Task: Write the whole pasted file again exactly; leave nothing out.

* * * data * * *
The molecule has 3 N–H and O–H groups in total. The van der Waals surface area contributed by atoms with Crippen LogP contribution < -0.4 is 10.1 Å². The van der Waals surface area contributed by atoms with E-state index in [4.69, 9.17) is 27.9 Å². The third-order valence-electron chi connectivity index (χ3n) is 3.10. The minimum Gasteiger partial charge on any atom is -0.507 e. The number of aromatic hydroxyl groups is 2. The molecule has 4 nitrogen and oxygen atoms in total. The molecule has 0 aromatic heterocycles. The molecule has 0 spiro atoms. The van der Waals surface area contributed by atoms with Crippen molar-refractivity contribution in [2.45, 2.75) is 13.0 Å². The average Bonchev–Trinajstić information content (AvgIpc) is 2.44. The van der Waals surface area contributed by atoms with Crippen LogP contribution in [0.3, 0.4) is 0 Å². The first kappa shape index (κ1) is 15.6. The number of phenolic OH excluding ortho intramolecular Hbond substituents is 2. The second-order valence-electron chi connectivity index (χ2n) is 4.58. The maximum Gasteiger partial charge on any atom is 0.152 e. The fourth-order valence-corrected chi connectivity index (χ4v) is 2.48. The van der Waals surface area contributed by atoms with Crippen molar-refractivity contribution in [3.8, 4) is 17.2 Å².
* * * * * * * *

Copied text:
The molecule has 3 N–H and O–H groups in total. The van der Waals surface area contributed by atoms with Crippen LogP contribution < -0.4 is 10.1 Å². The van der Waals surface area contributed by atoms with E-state index in [4.69, 9.17) is 27.9 Å². The third-order valence-electron chi connectivity index (χ3n) is 3.10. The minimum Gasteiger partial charge on any atom is -0.507 e. The number of aromatic hydroxyl groups is 2. The molecule has 4 nitrogen and oxygen atoms in total. The molecule has 0 aromatic heterocycles. The molecule has 0 spiro atoms. The van der Waals surface area contributed by atoms with Crippen molar-refractivity contribution in [2.45, 2.75) is 13.0 Å². The average Bonchev–Trinajstić information content (AvgIpc) is 2.44. The van der Waals surface area contributed by atoms with Crippen LogP contribution in [0.3, 0.4) is 0 Å². The first kappa shape index (κ1) is 15.6. The number of phenolic OH excluding ortho intramolecular Hbond substituents is 2. The second-order valence-electron chi connectivity index (χ2n) is 4.58. The maximum Gasteiger partial charge on any atom is 0.152 e. The fourth-order valence-corrected chi connectivity index (χ4v) is 2.48. The van der Waals surface area contributed by atoms with Crippen molar-refractivity contribution in [3.8, 4) is 17.2 Å².